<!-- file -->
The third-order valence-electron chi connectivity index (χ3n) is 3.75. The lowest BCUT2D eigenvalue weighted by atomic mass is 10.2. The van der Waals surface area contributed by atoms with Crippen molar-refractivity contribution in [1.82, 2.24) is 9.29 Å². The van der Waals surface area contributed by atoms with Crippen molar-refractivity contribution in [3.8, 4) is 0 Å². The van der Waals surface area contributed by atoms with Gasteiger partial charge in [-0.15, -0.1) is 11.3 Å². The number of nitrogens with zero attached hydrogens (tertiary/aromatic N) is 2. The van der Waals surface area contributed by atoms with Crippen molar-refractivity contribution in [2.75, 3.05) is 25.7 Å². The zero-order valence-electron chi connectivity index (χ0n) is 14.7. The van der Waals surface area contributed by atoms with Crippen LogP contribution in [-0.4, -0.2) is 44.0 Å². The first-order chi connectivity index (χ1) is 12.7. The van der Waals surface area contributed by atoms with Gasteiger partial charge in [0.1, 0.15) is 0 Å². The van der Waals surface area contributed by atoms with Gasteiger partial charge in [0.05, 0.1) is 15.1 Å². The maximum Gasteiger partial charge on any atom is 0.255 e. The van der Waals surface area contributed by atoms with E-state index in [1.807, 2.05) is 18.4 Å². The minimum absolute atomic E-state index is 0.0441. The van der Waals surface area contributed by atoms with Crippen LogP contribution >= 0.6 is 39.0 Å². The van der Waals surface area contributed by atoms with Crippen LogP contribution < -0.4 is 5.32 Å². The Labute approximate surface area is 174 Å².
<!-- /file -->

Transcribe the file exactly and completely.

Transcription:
The third-order valence-electron chi connectivity index (χ3n) is 3.75. The lowest BCUT2D eigenvalue weighted by atomic mass is 10.2. The van der Waals surface area contributed by atoms with Crippen molar-refractivity contribution in [1.82, 2.24) is 9.29 Å². The van der Waals surface area contributed by atoms with Crippen molar-refractivity contribution in [3.8, 4) is 0 Å². The van der Waals surface area contributed by atoms with Gasteiger partial charge in [-0.15, -0.1) is 11.3 Å². The number of nitrogens with zero attached hydrogens (tertiary/aromatic N) is 2. The van der Waals surface area contributed by atoms with Crippen molar-refractivity contribution in [2.75, 3.05) is 25.7 Å². The zero-order valence-electron chi connectivity index (χ0n) is 14.7. The van der Waals surface area contributed by atoms with Crippen LogP contribution in [-0.4, -0.2) is 44.0 Å². The first-order chi connectivity index (χ1) is 12.7. The van der Waals surface area contributed by atoms with Gasteiger partial charge in [0.1, 0.15) is 0 Å². The van der Waals surface area contributed by atoms with Gasteiger partial charge in [0.05, 0.1) is 15.1 Å². The maximum Gasteiger partial charge on any atom is 0.255 e. The van der Waals surface area contributed by atoms with E-state index in [1.807, 2.05) is 18.4 Å². The minimum absolute atomic E-state index is 0.0441. The van der Waals surface area contributed by atoms with Crippen LogP contribution >= 0.6 is 39.0 Å². The van der Waals surface area contributed by atoms with Crippen LogP contribution < -0.4 is 5.32 Å². The Labute approximate surface area is 174 Å².